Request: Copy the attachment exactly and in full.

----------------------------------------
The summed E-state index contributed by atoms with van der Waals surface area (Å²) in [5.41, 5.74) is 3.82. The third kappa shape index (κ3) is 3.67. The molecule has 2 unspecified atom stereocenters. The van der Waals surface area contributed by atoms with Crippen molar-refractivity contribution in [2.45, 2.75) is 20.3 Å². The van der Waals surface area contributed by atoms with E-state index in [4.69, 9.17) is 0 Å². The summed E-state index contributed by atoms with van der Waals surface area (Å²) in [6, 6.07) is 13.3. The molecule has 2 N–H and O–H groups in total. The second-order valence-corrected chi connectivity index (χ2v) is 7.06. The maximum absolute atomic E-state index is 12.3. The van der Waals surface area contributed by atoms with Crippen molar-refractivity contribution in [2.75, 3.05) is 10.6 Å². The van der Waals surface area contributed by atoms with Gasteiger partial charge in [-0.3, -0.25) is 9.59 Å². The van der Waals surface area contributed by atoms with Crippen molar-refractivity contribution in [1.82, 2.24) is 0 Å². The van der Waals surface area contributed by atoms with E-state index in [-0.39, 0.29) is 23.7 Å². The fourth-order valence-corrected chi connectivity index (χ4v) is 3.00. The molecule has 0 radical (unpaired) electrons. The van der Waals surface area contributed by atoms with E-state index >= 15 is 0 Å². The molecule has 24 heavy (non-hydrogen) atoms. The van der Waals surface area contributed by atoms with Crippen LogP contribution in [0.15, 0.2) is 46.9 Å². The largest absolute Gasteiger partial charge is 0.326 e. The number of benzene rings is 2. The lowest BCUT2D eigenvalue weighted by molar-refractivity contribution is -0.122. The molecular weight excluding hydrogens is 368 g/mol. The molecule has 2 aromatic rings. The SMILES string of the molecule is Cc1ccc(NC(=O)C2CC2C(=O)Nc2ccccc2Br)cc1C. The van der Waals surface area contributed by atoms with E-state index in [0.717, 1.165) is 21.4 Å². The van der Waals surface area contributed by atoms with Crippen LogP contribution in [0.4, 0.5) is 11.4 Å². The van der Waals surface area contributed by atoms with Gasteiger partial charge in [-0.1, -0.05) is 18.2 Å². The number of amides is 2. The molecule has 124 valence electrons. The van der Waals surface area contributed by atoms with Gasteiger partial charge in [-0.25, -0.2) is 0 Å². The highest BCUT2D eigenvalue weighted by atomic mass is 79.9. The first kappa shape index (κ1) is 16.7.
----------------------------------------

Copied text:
The summed E-state index contributed by atoms with van der Waals surface area (Å²) in [5.41, 5.74) is 3.82. The third kappa shape index (κ3) is 3.67. The molecule has 2 unspecified atom stereocenters. The van der Waals surface area contributed by atoms with Crippen molar-refractivity contribution in [2.45, 2.75) is 20.3 Å². The van der Waals surface area contributed by atoms with E-state index in [4.69, 9.17) is 0 Å². The summed E-state index contributed by atoms with van der Waals surface area (Å²) in [6, 6.07) is 13.3. The molecule has 2 N–H and O–H groups in total. The second-order valence-corrected chi connectivity index (χ2v) is 7.06. The maximum absolute atomic E-state index is 12.3. The van der Waals surface area contributed by atoms with Crippen molar-refractivity contribution in [2.75, 3.05) is 10.6 Å². The van der Waals surface area contributed by atoms with Gasteiger partial charge in [-0.3, -0.25) is 9.59 Å². The van der Waals surface area contributed by atoms with Crippen molar-refractivity contribution in [1.82, 2.24) is 0 Å². The van der Waals surface area contributed by atoms with E-state index in [-0.39, 0.29) is 23.7 Å². The fourth-order valence-corrected chi connectivity index (χ4v) is 3.00. The molecule has 0 radical (unpaired) electrons. The van der Waals surface area contributed by atoms with E-state index >= 15 is 0 Å². The molecule has 24 heavy (non-hydrogen) atoms. The van der Waals surface area contributed by atoms with Crippen LogP contribution in [0.15, 0.2) is 46.9 Å². The largest absolute Gasteiger partial charge is 0.326 e. The number of benzene rings is 2. The lowest BCUT2D eigenvalue weighted by molar-refractivity contribution is -0.122. The molecular weight excluding hydrogens is 368 g/mol. The molecule has 2 aromatic rings. The SMILES string of the molecule is Cc1ccc(NC(=O)C2CC2C(=O)Nc2ccccc2Br)cc1C. The van der Waals surface area contributed by atoms with E-state index in [0.717, 1.165) is 21.4 Å². The van der Waals surface area contributed by atoms with Crippen LogP contribution in [0.4, 0.5) is 11.4 Å². The van der Waals surface area contributed by atoms with Gasteiger partial charge in [-0.1, -0.05) is 18.2 Å². The number of amides is 2. The molecule has 124 valence electrons. The van der Waals surface area contributed by atoms with Gasteiger partial charge in [-0.25, -0.2) is 0 Å². The highest BCUT2D eigenvalue weighted by atomic mass is 79.9. The first kappa shape index (κ1) is 16.7.